The area was later inhabited by the Turkmen people from the early 19th century, but they mostly developed outside the old town, utilising the latter as a graveyard. However, this use has now stopped, and efforts have been made to remove the decaying grave stones that can be encountered at the site.
The urban layout of Kunya Urgench has been lost and only certain monuments remain standing to this day. These are authentic and rich examples of fine architecture and building traditions existing for centuries. The level of conservation varies amongst the buildings, and the most substantial restoration work has been carried out in the past thirty years, during the soviet era, using traditional methods and materials.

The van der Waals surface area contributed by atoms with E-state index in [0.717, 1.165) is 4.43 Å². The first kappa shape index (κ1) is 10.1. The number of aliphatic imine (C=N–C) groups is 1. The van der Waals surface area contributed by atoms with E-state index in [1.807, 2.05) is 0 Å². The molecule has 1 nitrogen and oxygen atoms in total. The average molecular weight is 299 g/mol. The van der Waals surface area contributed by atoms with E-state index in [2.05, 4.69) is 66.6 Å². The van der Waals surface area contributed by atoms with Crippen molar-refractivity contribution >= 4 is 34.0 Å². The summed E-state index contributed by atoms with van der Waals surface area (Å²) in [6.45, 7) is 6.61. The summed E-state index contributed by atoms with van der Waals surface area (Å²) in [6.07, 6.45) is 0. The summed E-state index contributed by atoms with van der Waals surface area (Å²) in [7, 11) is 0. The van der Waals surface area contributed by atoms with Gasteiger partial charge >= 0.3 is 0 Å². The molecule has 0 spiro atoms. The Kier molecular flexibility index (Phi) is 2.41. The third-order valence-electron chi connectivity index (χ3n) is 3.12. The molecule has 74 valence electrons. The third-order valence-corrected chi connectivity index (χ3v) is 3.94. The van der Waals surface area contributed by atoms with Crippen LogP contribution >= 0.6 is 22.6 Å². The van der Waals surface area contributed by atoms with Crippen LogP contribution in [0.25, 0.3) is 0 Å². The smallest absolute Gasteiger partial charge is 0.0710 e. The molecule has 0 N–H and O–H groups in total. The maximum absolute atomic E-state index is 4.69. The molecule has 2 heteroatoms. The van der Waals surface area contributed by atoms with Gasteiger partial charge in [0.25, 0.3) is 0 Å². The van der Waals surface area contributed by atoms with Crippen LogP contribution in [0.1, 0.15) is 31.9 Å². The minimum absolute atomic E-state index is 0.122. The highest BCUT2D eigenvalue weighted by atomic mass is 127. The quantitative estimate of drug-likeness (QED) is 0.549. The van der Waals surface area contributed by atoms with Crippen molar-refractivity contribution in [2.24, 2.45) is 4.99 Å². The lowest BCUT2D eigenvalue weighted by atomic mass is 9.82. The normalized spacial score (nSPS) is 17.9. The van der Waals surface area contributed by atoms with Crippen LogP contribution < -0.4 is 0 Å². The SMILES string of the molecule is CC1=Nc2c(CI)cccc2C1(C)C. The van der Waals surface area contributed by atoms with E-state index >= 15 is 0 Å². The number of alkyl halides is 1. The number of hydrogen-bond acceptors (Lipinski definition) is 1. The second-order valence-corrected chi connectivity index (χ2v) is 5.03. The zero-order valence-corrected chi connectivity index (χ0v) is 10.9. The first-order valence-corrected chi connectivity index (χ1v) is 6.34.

This minaret is perhaps one of the most striking structures which remains standing at the site. It dates back to the 11th and 12th centuries, and it measures 60 meters in height, making it the highest monument in the park. Additionally, its diameter measures 12 meters at the base, and 2 at the top.
On the basis of its decorative brickwork, including Kufic inscriptions, the minaret is thought to be an earlier construction, only restored by Kutlug-Timur around 1330.
Named after Turabek-Khanum, the wife of Kutlug-Timur (ruled between 1321 and 1336), this structure is located at the northern part of ancient Gurgench. It is remarkable for its elegant design and stunning tile decoration, and it is a highly sophisticated work of architecture, both in its conceptualisation of spaces and in its engineering. Both are fully utilised in a conscious way to achieve a visual, aesthetic and spiritual effect.